Cambridge English Southern Europe

Experts in Language Assessment

‘Is English enough?’ ask experts at the European Parliament

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  • Latest research on language learning in Europe provides important lessons for building a multilingual society, according to expert speakers at a seminar in Brussels.
  • Fifth annual event celebrating European Day of Languages – Cambridge ESOL and ALTE highlight importance of multilingualism.
  • Language assessment experts from Cambridge and from around Europe ran a week of events in the European Parliament (EP) celebrating Europe’s commitment to multilingualism.

MEP Miguel Angel Martínez, Vice-President of the European Parliament responsible for Multilingualism and MEP Hannu Takkula, Committee on Culture and Education hosted this annual event. Experts from the University of Cambridge ESOL Examinations (Cambridge ESOL) and the Association of Language Testers in Europe (ALTE) addressed the theme ‘Is English enough?’

As Martin Nuttall from the ALTE explains:

“Of course, when we asked this question we already knew that the answer would be ‘No, of course not’. What we’re trying to do is encourage discussion of the importance of teaching languages and using a wide range of languages at a time when English is becoming more and more widely used.”

Cambridge ESOL’s Dr Neil Jones, Director of the European Commission’s first European Survey on Language Competences, presented the findings of this major study on language learning in schools, which involved 14 countries and 54,000 pupils in 1,200 schools. Speakers from Croatia, Poland, Germany and the Netherlands discussed the value of the survey in their countries. According to Dr Jones:

“The survey is encouraging discussion around effective language learning across Europe and today’s seminar has shown us how the results are being used in different countries. Overall we can say that current levels of achievement need improvement. Personally, I interpret the survey findings as demonstrating the importance of adopting a pedagogy which sees all languages, and not just English, as valuable tools for communication.”

Two seminars were held as part of the week-long event. The seminar entitled ‘Multilingual Europe: lessons from the European Survey on Language Competences’ included an opening address from MEP Miguel Angel Martínez as well as contributions from experts from across Europe including Pierre Mairesse, Director, ‘Lifelong learning: horizontal policy issues and 2020 strategy’, Directorate-General for Education and Culture, European Commission and representatives of the Goethe – Institute, National Centre for External Evaluation of Education of Croatia, University of Warsaw, and Vrije Universiteit Brussel of Brussels.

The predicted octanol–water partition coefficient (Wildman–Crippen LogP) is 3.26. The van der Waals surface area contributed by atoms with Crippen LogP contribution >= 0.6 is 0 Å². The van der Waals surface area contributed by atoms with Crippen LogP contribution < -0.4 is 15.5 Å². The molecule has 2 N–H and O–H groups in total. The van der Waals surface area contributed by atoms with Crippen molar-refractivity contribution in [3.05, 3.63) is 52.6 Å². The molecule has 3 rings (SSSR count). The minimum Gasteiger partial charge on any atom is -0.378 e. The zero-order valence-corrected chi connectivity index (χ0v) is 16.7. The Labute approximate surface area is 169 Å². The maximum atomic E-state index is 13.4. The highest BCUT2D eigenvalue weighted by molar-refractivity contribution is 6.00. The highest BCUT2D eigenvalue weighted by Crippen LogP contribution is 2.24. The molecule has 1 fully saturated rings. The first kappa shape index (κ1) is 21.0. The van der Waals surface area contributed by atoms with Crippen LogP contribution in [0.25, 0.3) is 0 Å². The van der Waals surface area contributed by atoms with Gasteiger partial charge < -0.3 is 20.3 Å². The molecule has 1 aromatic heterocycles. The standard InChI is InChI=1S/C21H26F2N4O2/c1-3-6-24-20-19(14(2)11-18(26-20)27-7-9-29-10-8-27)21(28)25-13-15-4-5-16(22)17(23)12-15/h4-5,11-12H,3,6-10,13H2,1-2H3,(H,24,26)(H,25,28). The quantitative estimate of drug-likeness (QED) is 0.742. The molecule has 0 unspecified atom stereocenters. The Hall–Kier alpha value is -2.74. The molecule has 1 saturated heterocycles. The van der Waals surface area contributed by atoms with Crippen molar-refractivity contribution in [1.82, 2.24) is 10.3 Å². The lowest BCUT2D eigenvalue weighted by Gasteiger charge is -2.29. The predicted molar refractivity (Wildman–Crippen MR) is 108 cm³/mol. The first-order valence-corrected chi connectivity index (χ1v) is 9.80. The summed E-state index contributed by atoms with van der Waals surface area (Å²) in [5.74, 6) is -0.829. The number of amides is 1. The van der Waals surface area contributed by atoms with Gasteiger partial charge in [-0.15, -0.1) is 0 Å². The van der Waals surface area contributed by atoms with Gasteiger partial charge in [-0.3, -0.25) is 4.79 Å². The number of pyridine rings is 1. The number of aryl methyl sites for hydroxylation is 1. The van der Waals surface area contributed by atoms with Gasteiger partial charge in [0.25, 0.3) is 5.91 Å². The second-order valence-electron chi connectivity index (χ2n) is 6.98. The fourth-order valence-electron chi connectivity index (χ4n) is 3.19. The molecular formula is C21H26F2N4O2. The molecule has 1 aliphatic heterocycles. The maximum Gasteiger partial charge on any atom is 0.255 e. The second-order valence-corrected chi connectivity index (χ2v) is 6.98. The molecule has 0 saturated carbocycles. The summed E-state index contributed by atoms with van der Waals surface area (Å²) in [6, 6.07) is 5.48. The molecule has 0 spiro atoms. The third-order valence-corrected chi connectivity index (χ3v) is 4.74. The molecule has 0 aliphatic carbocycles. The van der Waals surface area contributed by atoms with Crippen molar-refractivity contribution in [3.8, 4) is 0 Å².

The event’s seminar entitled ‘Putting language skills of healthcare professionals under the spotlight” looked at the challenges and issues surrounding the assessment of the language skills of healthcare professionals and offered presentations by experts and stakeholder representatives from Europe.

On the best ways of assessing language skills for the healthcare sector, Juliet Wilson from Cambridge ESOL said:

“Language skills for the healthcare sector is an important issue – in fact it is hard to think of any area where language skills matter more. Our experience and research shows that you need to use an explicit testing model which is secure and made of pre-tested items backed by rigorous quality standards.”

MEP Bernadette Vergnaud the European Parliament’s Rapporteur on the Professional Qualifications Directive recognized the importance of linguistic competence as a prerequisite to the right to practice the profession. She underlined the challenge of assigning the responsibility for language testing to a competent body, be it national authorities or external bodies, without creating undue administrative or cost burden. One solution, she said, could be to develop a standard test, adapted to each group of medical professionals.

The event also included an exhibition on multilingualism where hundreds of delegates took part in a survey to help to identify some of the hardest words in English – participants also had the opportunity to tell researchers what is special about their language.

Dr Neil Jones commented:

“By talking to people in the European Parliament we were able to build a clearer picture on what multilingualism means to individuals which will be a great help in our future research.

“It is extremely encouraging to see the very active support for languages in European Parliament. MEP Martínez and MEP Takkula have been working with us for several years now, and they have both put in a tremendous effort to encourage discussion of this issue which is vital to Europe’s economic, cultural and democratic objectives.”

Written by Cambridge English Southern Europe

January 20, 2013 at 10:00 am

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